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  1. #1
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    Question Diesel fuel as a wood preservative

    From a local practice, diesel fuel is used as a wood preservative in roof constructions or where the appearance of the wood is not a matter.

    The diesel fuel is brush applied on the wood as an alternative to the widely marketed permerthrin - IPBC mixtures.It's also used for treatment against fungi and insects.

    I looked for documentation, tests conducted or extensive experience on this practice but I couldn't find anything clear and reliable.

    Any suggestion is welcomed.

    Yiannis Toubas

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    Can't supply any specific info, but I know it also used to be a fairly common practice here in Oz many years ago.

    I've turned some 50yo old pallet bearers treated with diesel that came up looking absolutely magnificent... but stank to high heaven.
    I may be weird, but I'm saving up to become eccentric.

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    Haven't heard of diesel being used before, but old sump oil used to be a fairly common preservative. Not sure how effective it would be.
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    Default

    Here's an interesting little article for you.
    www.fpl.fs.fed.us/documnts/pdf1998/perma98a.pdf

    Now why is it that CCA was banned in Indonesia in 1998 but we still use it here?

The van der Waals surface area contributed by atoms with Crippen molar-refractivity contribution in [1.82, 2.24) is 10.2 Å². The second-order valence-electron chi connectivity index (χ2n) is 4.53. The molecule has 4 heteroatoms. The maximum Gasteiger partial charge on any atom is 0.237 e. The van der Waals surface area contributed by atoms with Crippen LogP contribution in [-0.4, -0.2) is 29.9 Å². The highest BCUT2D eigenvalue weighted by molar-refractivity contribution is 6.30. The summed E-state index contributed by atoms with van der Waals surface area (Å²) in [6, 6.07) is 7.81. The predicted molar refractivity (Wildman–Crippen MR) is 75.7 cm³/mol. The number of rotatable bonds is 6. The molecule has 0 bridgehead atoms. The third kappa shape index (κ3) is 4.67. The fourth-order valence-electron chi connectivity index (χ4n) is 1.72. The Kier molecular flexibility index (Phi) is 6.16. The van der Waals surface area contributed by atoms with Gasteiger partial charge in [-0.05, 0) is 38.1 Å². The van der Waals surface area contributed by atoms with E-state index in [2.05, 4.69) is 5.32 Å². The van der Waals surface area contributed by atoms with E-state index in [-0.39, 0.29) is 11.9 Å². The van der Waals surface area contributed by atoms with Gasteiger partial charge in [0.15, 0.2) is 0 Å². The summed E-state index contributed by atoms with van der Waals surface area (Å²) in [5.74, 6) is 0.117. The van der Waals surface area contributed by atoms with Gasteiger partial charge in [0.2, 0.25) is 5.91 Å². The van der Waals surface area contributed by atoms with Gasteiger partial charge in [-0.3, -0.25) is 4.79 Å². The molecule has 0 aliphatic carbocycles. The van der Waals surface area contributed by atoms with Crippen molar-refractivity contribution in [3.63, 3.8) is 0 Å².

Diesel looks like a pretty good preservative, but I myself use Copper napthenate timber oil on cuts etc..

    CHeers
    Michael

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    in the early eighties in Cook (on the railway line in SA) people used diesel to wipe the floors on the wooden houses K1's and K2's I think they were and they did it for years 1 caught fire 1 arvo and with straw insilation and diesel soaked floors we just watched it burn ,,,,they lost all their gear ........big speil came out after that and no more diesel polish used
    Pete
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    The FIL used to have open 44 gallon drums full of sump oil that used to have wooden posts sitting in them for weeks soaking up the good stuff. None of those posts have failed and some have been in the ground 30 years or more so I guess it works. If ever a treated pine post was cut or pointed for the post rammer it used to get a good soaking as well just in case, the oil was free the effort minimal and the result was largely below ground.

    My own father used it on formwork, perfect for keeping the hands black but concrete tends to suck it up so frequent recoating seemed to be required.

    John

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    Many's the fence & out-building we've painted with a 50/50 diesel/sump-oil mix, although the govmint frowns on it nowadays.

    My gramps worked in an bush sawmill in Emerald, Vic. Diesel was used on timber structures (sheds & equipment, all made of saplings) as both a preservative and to stave of the undergrowth/regrowth. 'Twas also used as a lubricant on the saws'n'bearings, 'cos used oil's a definite no-no on bearings and diesel wasa cheaper than good oil at the time. A case of using what was at hand, I guess.